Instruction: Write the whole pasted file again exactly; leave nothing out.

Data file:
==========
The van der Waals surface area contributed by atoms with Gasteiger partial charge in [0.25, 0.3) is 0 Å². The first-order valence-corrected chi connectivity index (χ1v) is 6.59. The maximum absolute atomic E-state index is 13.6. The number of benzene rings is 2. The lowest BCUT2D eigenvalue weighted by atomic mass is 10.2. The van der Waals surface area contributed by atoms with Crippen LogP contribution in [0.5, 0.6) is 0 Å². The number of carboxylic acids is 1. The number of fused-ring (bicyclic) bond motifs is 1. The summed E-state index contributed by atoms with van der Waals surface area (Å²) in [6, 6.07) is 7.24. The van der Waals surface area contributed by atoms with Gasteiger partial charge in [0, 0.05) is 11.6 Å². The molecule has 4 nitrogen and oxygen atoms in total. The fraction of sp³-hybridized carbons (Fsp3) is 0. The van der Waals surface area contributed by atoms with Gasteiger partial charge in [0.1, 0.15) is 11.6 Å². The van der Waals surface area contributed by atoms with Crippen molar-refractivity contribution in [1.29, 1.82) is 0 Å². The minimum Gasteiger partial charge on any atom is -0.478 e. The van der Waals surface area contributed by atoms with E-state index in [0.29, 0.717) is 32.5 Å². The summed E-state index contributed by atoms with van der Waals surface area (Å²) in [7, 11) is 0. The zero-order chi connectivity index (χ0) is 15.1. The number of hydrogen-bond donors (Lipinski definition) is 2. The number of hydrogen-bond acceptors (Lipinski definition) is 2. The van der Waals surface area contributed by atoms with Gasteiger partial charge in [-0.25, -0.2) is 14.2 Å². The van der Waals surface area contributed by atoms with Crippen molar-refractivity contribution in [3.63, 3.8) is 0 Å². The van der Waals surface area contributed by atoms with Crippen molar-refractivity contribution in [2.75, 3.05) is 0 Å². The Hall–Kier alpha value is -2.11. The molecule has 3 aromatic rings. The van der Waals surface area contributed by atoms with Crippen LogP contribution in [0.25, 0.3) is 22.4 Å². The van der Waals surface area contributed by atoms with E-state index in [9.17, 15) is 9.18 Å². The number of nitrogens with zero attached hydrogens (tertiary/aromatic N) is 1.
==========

The van der Waals surface area contributed by atoms with Gasteiger partial charge in [0.25, 0.3) is 0 Å². The first-order valence-corrected chi connectivity index (χ1v) is 6.59. The maximum absolute atomic E-state index is 13.6. The number of benzene rings is 2. The lowest BCUT2D eigenvalue weighted by atomic mass is 10.2. The van der Waals surface area contributed by atoms with Crippen LogP contribution in [0.5, 0.6) is 0 Å². The number of carboxylic acids is 1. The number of fused-ring (bicyclic) bond motifs is 1. The summed E-state index contributed by atoms with van der Waals surface area (Å²) in [6, 6.07) is 7.24. The van der Waals surface area contributed by atoms with Gasteiger partial charge in [0, 0.05) is 11.6 Å². The molecule has 4 nitrogen and oxygen atoms in total. The fraction of sp³-hybridized carbons (Fsp3) is 0. The van der Waals surface area contributed by atoms with Gasteiger partial charge in [0.1, 0.15) is 11.6 Å². The van der Waals surface area contributed by atoms with Crippen molar-refractivity contribution in [1.29, 1.82) is 0 Å². The minimum Gasteiger partial charge on any atom is -0.478 e. The van der Waals surface area contributed by atoms with E-state index in [0.29, 0.717) is 32.5 Å². The summed E-state index contributed by atoms with van der Waals surface area (Å²) in [7, 11) is 0. The zero-order chi connectivity index (χ0) is 15.1. The number of hydrogen-bond donors (Lipinski definition) is 2. The number of hydrogen-bond acceptors (Lipinski definition) is 2. The van der Waals surface area contributed by atoms with Gasteiger partial charge in [-0.25, -0.2) is 14.2 Å². The van der Waals surface area contributed by atoms with Crippen molar-refractivity contribution in [3.63, 3.8) is 0 Å². The van der Waals surface area contributed by atoms with Crippen molar-refractivity contribution in [2.75, 3.05) is 0 Å². The Hall–Kier alpha value is -2.11. The molecule has 3 aromatic rings. The van der Waals surface area contributed by atoms with Crippen LogP contribution in [0.25, 0.3) is 22.4 Å². The van der Waals surface area contributed by atoms with E-state index in [9.17, 15) is 9.18 Å². The number of nitrogens with zero attached hydrogens (tertiary/aromatic N) is 1.